Merkel is not trumpeting the latest recovering Eurozone meme that I have been debunking on this blog, but her latest speech to her fellow Eurozone leaders is filled with happy talk and a bad idea or two.
The Chancellor is sticking to the politically correct prescription of labor reforms and austerity for Germany’s Eurozone partners. These actions coupled with new crisis fighting measures from the EU have her lauding their accomplishments,
In the past few months it has become clear to everyone that there is a common determination not only to keep the euro, but also to strengthen its foundations…The international community has recognized this; investors now know it.
While their may be a common determination to maintain the status quo in the Eurozone, the fact of the matter is that it will cost trillions of euros more to do so. In order to build a functioning currency zone, each country must have the same fiscal and economic risks. Currently, businesses, consumers and speculators believe quite correctly that the risks of doing business in Spain or Greece with insolvent banking systems, ongoing depressions and huge government deficits are greater than in Germany.
In order to equalize the risks across the Eurozone, the banking systems must be unified and government budgets moved to a sustainable path so that the economies may begin growing again. These actions need to be paid for, and Germany has shown a reluctance to do so. Merkel may be preparing her country to commit the vast sums necessary to accomplish Eurozone integration, or she may be stalling. We will not know until after German elections.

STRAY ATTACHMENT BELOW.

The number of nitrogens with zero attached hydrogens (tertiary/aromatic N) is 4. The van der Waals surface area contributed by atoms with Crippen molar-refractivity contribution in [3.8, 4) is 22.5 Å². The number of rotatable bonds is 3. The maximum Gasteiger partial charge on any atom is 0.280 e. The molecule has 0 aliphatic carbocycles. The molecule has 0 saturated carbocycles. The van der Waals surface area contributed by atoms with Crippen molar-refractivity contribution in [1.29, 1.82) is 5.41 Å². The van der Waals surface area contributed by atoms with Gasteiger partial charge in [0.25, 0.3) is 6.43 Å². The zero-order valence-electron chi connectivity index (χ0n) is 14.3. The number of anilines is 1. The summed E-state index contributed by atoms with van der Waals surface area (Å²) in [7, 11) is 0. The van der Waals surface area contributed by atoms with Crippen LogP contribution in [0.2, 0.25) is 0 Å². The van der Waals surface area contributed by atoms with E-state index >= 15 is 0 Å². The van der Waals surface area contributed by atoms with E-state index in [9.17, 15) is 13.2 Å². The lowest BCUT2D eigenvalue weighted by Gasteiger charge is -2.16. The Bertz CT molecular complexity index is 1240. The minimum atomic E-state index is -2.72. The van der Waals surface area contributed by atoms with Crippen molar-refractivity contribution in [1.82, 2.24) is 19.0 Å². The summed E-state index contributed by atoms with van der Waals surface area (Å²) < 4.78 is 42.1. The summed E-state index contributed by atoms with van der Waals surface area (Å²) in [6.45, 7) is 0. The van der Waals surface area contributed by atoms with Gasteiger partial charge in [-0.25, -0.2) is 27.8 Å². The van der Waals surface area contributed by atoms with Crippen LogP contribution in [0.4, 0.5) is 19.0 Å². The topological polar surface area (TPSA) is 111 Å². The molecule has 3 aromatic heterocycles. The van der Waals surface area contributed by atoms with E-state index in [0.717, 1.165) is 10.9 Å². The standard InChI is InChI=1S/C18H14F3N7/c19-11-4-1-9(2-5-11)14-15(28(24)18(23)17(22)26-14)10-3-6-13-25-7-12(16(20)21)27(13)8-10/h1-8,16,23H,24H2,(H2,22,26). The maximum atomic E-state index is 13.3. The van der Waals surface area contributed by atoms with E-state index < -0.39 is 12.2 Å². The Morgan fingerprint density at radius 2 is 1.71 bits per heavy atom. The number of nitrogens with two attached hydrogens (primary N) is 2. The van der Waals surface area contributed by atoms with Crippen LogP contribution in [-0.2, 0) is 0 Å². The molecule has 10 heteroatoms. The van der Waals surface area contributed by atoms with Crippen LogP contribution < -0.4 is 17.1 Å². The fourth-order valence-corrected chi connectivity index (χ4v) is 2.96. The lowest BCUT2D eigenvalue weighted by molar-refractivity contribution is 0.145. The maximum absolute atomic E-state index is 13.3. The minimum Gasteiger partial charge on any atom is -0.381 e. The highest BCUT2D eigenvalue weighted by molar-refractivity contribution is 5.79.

The periphery has not changed as much as Merkel claims in this speech. At best, Spain, Italy, Portugal and Greece have made cosmetic labor reforms. It is not appreciably easier to hire and fire workers in these countries, and they have the unemployment rates to prove it. Furthermore, thehy have not made much progress fighting there deficits due to the negative consequences of the reverse multiplier effect. As they make budget cuts, a correspondingly large drop in revenue occurs. Look at Spain’s budget deficit for the last three years:
The only good news for the Eurozone is that the ECB’s promise to fire up the magic money machine at the first sign of trouble has placed a floor on the price of periphery debt. The promise of OMT coupled with the carry trade enabled by cheap ECB loans to overleveraged European banks has caused a temporary abatement in the downward march of sovereign debt prices.
The lower yields give the Eurozone more time to fight the crisis, but they are not using this time wisely. Markets remain rigid, and it will be difficult to reduce deficits while GDP’s, and therefore tax revenues, continue to shrink in 2013.
As such, the eurocrisis will worsen throughout 2013. Perhaps, this worsening of the crisis will lead to a political breakthrough. Until the all the countries in the Eurozone surrender enough sovereignty to impel the Germans and the rest of the FANG to open their wallets, the crisis will continue.